Mid-Century Modern Homes from the Inside Out

Mid-Century Modern design is a style for architecture, graphics, interior design and décor, lasting from roughly the mid-1940s to the late-1960s/1970. Growing and adapting from movements in Europe, Mid-Century Modern evolved its own unique style, with regional variations throughout the US and Canada. While its popularity has varied since its beginning, pop culture and its simple and classic design have preserved its iconic style over the years.

The goal of Mid-Century Coast to Coast is to provide background into this fascinating era of design focusing mainly on residential design, and highlight some regional variations. It’s a time period of design that brought together great international collaborations between furniture designers and architects, and encouraged principles of design from one location to be adapted to other local environments. It also brought what were traditionally unattainable, expensive design features to the mass market. While popular architecture styles have changed since the 1970s, many of the principles found in home design and interior décor today have stemmed from that iconic era.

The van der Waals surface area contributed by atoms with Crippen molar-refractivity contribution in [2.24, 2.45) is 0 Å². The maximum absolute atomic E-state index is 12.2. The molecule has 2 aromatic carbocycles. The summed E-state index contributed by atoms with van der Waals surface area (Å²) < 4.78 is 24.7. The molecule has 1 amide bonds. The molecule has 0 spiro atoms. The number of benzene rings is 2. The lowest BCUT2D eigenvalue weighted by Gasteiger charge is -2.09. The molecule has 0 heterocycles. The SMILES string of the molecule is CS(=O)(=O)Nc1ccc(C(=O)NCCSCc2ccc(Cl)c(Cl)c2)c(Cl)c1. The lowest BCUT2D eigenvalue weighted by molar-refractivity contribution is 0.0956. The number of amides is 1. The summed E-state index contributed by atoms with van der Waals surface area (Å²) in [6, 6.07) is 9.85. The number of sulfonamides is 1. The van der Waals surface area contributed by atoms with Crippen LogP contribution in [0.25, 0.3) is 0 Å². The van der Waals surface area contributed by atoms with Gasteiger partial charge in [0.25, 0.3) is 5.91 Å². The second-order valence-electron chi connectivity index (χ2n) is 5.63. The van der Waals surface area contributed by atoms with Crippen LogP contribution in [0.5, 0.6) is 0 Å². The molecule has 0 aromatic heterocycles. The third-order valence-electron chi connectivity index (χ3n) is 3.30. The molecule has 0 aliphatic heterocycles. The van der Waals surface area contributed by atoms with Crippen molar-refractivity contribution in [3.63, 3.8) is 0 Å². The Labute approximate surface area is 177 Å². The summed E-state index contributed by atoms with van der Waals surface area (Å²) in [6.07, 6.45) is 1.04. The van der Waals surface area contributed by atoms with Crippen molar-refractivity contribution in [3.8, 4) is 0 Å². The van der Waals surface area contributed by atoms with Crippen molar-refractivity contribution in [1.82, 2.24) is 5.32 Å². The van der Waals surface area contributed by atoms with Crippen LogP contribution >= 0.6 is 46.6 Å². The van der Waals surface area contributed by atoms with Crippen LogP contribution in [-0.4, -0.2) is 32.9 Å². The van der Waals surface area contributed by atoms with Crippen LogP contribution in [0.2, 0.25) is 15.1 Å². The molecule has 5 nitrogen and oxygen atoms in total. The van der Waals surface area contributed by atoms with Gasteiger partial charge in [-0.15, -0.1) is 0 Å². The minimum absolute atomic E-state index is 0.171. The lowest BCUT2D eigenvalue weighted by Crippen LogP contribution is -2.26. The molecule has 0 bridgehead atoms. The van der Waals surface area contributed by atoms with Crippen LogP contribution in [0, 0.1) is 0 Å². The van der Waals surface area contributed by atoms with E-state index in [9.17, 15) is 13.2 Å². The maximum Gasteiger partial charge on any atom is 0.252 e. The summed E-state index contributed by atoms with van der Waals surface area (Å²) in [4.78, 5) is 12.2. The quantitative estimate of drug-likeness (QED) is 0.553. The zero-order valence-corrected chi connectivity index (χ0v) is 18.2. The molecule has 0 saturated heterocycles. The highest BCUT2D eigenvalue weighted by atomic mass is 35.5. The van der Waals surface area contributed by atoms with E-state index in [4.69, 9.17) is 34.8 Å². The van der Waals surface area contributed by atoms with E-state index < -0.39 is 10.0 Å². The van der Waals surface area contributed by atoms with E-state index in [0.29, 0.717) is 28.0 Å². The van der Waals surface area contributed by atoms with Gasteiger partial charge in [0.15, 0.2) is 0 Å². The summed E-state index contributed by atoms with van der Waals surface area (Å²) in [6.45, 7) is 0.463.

Photo courtesy of Martin Knowles Photo Media and the Vancouver Heritage Foundation

History of Mid-Century Modern

While a modernist movement in architecture was developing in Europe between WWI and WWII, the Mid-Century Modern style as it became known was most notably created in post-WWII America, focusing on minimalism and simplicity.

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Regional Focus: West Coast Canada

Features of West Coast Modern homes share many of the architectural features of other Mid-Century Modern style homes, but with more of an emphasis on natural building features designed to complement local environmental elements.

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Interior Design Features

With the rise of Mid-Century Modern architecture, so too was mid-century furniture and industrial design taking place. The basic tenets were similar: simple and minimal. Form and function were important, keeping the end user in mind.

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